While Sydney has recorded strong capital growth over the past five years, its long-term performance pales in comparison to smaller capitals, according to the latest analysis by the Property Investment Professionals of Australia (PIPA).

PIPA—which analysed data from the 2002-2017 Australia Bureau of Statistics Established House Price Index—showed that in terms of capital city house price growth, Sydney finished dead last. 

The Harbour City’s house price index has increased a mere 142% over the past 15 years, compared to first-place Hobart, which recorded growth of 220% over the same period.

Melbourne came in second (208%), Darwin third (161%), and Brisbane fourth (160%).

Peter Koulizos, Chairman of PIPA, said the research reinforced the notion that successful property investment is all about long-term results, rather than short-term gains.

“Educated investors understand the importance of time in the market, not trying to time the market, which is really just speculation by another name,” he said. “An issue that PIPA had during Sydney's recent growth run was we knew its market had done very little for the best part of 10 years beforehand.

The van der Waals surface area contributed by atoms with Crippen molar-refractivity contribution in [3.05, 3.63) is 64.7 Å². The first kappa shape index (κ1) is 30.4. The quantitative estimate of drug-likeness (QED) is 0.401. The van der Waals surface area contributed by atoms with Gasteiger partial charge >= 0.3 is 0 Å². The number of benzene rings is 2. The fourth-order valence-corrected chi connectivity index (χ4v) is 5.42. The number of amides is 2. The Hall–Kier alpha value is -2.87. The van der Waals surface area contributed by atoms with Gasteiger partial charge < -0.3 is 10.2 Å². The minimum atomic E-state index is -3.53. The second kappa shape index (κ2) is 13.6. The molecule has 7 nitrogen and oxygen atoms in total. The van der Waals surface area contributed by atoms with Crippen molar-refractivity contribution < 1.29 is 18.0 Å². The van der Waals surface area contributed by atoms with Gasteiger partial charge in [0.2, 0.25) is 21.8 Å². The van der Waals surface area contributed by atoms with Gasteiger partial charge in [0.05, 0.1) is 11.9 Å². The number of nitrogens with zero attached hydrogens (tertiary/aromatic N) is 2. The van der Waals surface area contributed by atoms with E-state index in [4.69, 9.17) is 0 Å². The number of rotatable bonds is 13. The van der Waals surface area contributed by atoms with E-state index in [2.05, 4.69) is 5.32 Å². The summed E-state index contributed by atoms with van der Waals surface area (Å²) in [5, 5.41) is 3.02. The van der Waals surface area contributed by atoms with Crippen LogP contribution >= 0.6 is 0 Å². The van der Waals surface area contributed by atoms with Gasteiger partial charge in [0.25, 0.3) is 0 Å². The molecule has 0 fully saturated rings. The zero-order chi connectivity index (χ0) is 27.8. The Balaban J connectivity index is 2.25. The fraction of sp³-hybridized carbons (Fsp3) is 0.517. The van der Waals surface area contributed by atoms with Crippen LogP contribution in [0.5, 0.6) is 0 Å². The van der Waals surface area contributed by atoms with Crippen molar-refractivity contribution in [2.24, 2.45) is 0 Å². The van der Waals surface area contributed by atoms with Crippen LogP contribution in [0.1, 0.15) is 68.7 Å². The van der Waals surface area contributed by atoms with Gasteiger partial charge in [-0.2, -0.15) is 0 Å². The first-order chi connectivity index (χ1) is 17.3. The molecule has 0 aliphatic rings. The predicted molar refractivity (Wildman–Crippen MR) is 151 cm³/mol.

“So it was the sign of a normal market cycle, not a bubble that threatened real estate prices across the country.”

Koulizos added that it was vital for homebuyers, investors, and the federal government to understand that Australia did not possess a monolithic property market, but consisted of numerous markets in various stages of the cycle.

Many savvy buyers recognised that value for money could be found all over the country.

“The latest interstate migration figures highlight this with many Sydneysiders opting to relocate to more affordable locations,” Koulizos said. “Likewise, Hobart's position at number one in the results is further evidence that affordable property is on the radar of investors who generally opt for lower priced real estate.

“Similarly, PIPA has always said that the strong price growth in Sydney was driven by emotional owner-occupiers and not the vast majority of investors who can only afford to buy one or two properties in their lifetimes.”

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